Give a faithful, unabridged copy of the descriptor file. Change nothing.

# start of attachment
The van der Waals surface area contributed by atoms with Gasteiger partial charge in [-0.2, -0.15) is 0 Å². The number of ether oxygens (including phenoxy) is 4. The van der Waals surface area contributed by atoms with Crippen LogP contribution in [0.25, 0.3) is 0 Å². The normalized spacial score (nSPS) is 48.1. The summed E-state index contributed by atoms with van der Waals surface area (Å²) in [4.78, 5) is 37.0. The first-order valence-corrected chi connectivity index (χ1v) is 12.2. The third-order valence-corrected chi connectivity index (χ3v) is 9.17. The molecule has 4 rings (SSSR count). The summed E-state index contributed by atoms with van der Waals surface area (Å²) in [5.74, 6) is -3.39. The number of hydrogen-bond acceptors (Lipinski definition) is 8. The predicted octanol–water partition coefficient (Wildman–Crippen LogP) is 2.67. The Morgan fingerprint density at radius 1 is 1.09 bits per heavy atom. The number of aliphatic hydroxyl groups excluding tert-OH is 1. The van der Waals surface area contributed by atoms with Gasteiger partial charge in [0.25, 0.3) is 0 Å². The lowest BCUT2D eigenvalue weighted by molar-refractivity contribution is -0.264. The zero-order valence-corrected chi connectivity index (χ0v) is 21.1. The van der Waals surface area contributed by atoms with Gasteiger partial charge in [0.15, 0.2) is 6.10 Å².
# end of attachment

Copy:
The van der Waals surface area contributed by atoms with Gasteiger partial charge in [-0.2, -0.15) is 0 Å². The number of ether oxygens (including phenoxy) is 4. The van der Waals surface area contributed by atoms with Crippen LogP contribution in [0.25, 0.3) is 0 Å². The normalized spacial score (nSPS) is 48.1. The summed E-state index contributed by atoms with van der Waals surface area (Å²) in [4.78, 5) is 37.0. The first-order valence-corrected chi connectivity index (χ1v) is 12.2. The third-order valence-corrected chi connectivity index (χ3v) is 9.17. The molecule has 4 rings (SSSR count). The summed E-state index contributed by atoms with van der Waals surface area (Å²) in [5.74, 6) is -3.39. The number of hydrogen-bond acceptors (Lipinski definition) is 8. The predicted octanol–water partition coefficient (Wildman–Crippen LogP) is 2.67. The Morgan fingerprint density at radius 1 is 1.09 bits per heavy atom. The number of aliphatic hydroxyl groups excluding tert-OH is 1. The van der Waals surface area contributed by atoms with Gasteiger partial charge in [0.25, 0.3) is 0 Å². The lowest BCUT2D eigenvalue weighted by molar-refractivity contribution is -0.264. The zero-order valence-corrected chi connectivity index (χ0v) is 21.1. The van der Waals surface area contributed by atoms with Gasteiger partial charge in [0.15, 0.2) is 6.10 Å².